The Benefit Liver Granules (Yigan Tang or Yigan Chongji) is a formulation based on the use of astragalus and salvia as a treatment for chronic liver diseases. Its ingredients, for a one day dose in clinical application, are derived from: 45 grams salvia, 30 grams isatis root, 12 grams each of white atractylodes and white peony, 10 grams each of tang-kuei tails and curcuma, 8 grams each of astragalus, gallus (chicken gizzard lining), and magnolia bark, and 6 grams each of hoelen and citrus. The researchers tested this formulation, as well as the decoction of just salvia and astragalus, in rats which were induced to have liver fibrosis via treatment with liver toxic chemicals, namely carbon tetrachloride initial treatment followed by alcohol regular treatment.

The authors stated:

TCM holds that hepatic fibrosis is mainly caused by blood stasis, which manifests chiefly by symptoms such as hepatomegaly, splenomegaly, expanded venation on the abdominal wall, blood nevi [skin patches of red color, also called spider moles, similar to congenital moles], liver palm [palmar erythema; palms redden and feel hot], and wiry, unsmooth pulse. Medicines which promote blood circulation to remove blood stasis are effective in treating these disorders and have been applied widely. Studies have illustrated that Chinese herbal medicines for promoting blood circulation, removing blood stasis, dredging the channels, and nourishing the liver have the effect of anti-liver fibrosis. For example, research conducted by Wang Baoen, et al., proved that the Composite 861, consisting of salvia, astragalus, spatholobus [jixueteng], etc., could prevent liver fibrosis formation and block its development, even reversing the pathological progress.

Benefit Liver Granules is an effective drug for treatment of chronic hepatopathy prepared by professor Yao Xixian and his colleagues, consisting of high doses of Chinese herbal medicines for promoting blood circulation to remove stasis, such as salvia and tang-kuei. It possesses the effects of improving symptoms of chronic hepatopathy, lowering transaminase, subsiding jaundice, softening the liver, and shrinking the spleen. The essential elements of Benefit Liver Granules, such as salvia and tang-kuei, could lower the portal venous pressure in dogs with liver cirrhosis. Salvia has a good effect of anti-hepatic fibrosis, raises the superoxide dismutase activity [SOD, a well known antioxidant] in the liver, and reduces the content of liver malondialdehyde [MDA, an indicator of lipid peroxidation activity] significantly. It was demonstrated that anti-lipid peroxidation action may be an important mechanism of its anti-hepatic fibrosis effect. In another article of the study, the concentrated decoction of Benefit Liver Granules showed significant effect in abating hepatic fibrosis and pathological ultrastructural changes of the liver in rats, and in reducing the deposition of collagens in liver tissue. Further, the effects could be enhanced by prolonging the therapeutic course.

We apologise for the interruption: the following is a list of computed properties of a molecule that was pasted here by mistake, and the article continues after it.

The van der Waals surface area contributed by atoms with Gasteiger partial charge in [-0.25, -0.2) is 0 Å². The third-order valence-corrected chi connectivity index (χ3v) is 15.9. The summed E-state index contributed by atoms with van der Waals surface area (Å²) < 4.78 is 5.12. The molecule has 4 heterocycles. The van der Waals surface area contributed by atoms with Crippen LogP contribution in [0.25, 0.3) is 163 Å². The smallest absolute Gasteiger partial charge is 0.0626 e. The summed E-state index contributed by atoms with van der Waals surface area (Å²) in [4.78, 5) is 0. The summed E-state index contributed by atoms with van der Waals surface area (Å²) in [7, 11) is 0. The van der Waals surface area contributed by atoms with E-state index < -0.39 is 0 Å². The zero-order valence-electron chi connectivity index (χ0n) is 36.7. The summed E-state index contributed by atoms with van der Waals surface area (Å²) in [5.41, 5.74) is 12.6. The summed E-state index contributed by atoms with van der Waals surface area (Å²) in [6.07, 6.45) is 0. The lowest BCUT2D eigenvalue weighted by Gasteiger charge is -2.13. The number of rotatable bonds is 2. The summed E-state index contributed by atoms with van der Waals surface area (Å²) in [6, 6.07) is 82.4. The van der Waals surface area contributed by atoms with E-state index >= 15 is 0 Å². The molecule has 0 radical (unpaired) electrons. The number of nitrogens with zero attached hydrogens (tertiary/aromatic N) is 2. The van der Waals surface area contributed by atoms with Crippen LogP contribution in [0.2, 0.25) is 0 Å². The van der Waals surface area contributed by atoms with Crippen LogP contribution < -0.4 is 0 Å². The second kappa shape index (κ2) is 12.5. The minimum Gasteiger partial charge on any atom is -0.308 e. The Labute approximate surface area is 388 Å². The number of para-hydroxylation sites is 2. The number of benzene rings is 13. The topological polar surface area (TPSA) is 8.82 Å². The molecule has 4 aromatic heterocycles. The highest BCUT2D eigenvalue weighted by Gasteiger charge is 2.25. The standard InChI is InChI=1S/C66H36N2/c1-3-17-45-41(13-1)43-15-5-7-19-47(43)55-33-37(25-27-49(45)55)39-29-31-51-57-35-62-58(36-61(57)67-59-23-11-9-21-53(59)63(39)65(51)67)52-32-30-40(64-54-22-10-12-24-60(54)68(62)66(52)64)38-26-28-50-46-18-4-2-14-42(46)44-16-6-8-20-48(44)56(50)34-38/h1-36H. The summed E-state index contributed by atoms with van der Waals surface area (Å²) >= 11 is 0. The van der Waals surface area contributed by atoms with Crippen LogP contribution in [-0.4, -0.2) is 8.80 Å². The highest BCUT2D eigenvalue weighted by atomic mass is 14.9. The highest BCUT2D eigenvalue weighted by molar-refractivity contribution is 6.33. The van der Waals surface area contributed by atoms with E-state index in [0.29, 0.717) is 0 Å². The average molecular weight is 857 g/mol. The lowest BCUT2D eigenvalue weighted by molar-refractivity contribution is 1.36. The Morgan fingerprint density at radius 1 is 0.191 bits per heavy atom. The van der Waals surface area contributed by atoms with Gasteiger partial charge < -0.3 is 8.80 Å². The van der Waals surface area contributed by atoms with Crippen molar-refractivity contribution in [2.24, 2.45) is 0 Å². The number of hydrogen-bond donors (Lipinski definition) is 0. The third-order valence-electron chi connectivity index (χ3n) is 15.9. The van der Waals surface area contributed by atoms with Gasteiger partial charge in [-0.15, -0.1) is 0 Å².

Study 5: Applying Salvia Active Component to Hepatic Stellate Cells (5)

Salvia (see: Salvia and the history of microcirculation research in China) is one of the most commonly used agents for treating fibrosis. One of the proposed mechanisms is to inhibit the hepatic stellate cells that proliferate and contribute substances to the hepatic extracellular matrix, forming the fibrotic mass. An active fraction of salvia, labeled IH764-3, was applied to cultured hepatic stellate cells. The authors stated:

Recent studies showed that to inhibit hepatic stellate cell (HSC) proliferation and promote HSC apoptosis would be helpful in reverting liver fibrosis. The effect of IH764-3 in different concentrations on HSC proliferation was observed in this study....The results showed that IH764-3 is effective in obviously inhibiting HSC proliferation....The apoptotic rate of HSC as revealed with brown staining in the IH764-3 group was significantly higher than that in the blank control group....It is held in TCM that the chief function of salvia is activating blood circulation and removing blood stasis. By modern pharmaco-chemical studies, the active fraction was found to consist chiefly of tanshinone, salviol, and tanshiol, etc....The mechanism of salvia in treating liver fibrosis may be multisided and very complex, and the mechanism of salvia in inducing HSC apoptosis remains for further study.

Some further study has been conducted, indicating that a particular protein (caspase-3) is expressed in HSC exposed to this salvia component, which may contribute to apoptosis of the cells (8).

BRIEF OUTLINE OF THE REVIEW ARTICLE ON TREATMENTS FOR LIVER FIBROSIS (6)

The review article in the Journal of Integrated Traditional and Western Medicine relays information from articles published from 1992-2001. It concisely mentions test methods and results with some complex formulas, single herbs, and active components. Here are the therapies reported:

SUMMARY AND ANALYSIS

The reports mentioned here include laboratory studies (both cell cultures and animal tests) and clinical trials. The principle of vitalizing blood circulation is the dominant therapy claimed to be of some benefit, and key herbs are salvia, tang-kuei, persica, notoginseng, curcuma, and red peony. A few other herbs commonly used to treat liver diseases are sometimes used as well, including bupleurum and white peony. Tonic herbs are mentioned in some cases, the main ones being astragalus and atractylodes. Licorice, which is classed with the qi tonics, is the only herb included in these studies for which a possible viral inhibitory action has been proposed; all the other herbs are thought to primarily impact the process by which a virus (or chemical assault) induces fibrosis.